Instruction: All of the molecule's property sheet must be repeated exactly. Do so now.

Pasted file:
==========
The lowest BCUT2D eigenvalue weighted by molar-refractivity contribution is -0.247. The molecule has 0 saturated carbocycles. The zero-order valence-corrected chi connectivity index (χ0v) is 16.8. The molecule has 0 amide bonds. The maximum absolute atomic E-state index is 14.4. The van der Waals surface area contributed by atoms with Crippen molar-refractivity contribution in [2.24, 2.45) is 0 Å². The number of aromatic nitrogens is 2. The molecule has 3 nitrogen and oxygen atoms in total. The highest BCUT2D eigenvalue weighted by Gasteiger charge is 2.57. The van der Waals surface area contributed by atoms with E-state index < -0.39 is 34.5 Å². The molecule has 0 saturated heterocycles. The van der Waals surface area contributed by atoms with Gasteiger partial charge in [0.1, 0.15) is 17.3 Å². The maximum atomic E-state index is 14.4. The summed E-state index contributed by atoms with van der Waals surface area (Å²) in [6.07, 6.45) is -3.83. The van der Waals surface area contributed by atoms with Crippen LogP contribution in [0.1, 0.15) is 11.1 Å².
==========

The lowest BCUT2D eigenvalue weighted by molar-refractivity contribution is -0.247. The molecule has 0 saturated carbocycles. The zero-order valence-corrected chi connectivity index (χ0v) is 16.8. The molecule has 0 amide bonds. The maximum absolute atomic E-state index is 14.4. The van der Waals surface area contributed by atoms with Crippen molar-refractivity contribution in [2.24, 2.45) is 0 Å². The number of aromatic nitrogens is 2. The molecule has 3 nitrogen and oxygen atoms in total. The highest BCUT2D eigenvalue weighted by Gasteiger charge is 2.57. The van der Waals surface area contributed by atoms with E-state index < -0.39 is 34.5 Å². The molecule has 0 saturated heterocycles. The van der Waals surface area contributed by atoms with Gasteiger partial charge in [0.1, 0.15) is 17.3 Å². The maximum atomic E-state index is 14.4. The summed E-state index contributed by atoms with van der Waals surface area (Å²) in [6.07, 6.45) is -3.83. The van der Waals surface area contributed by atoms with Crippen LogP contribution in [0.1, 0.15) is 11.1 Å².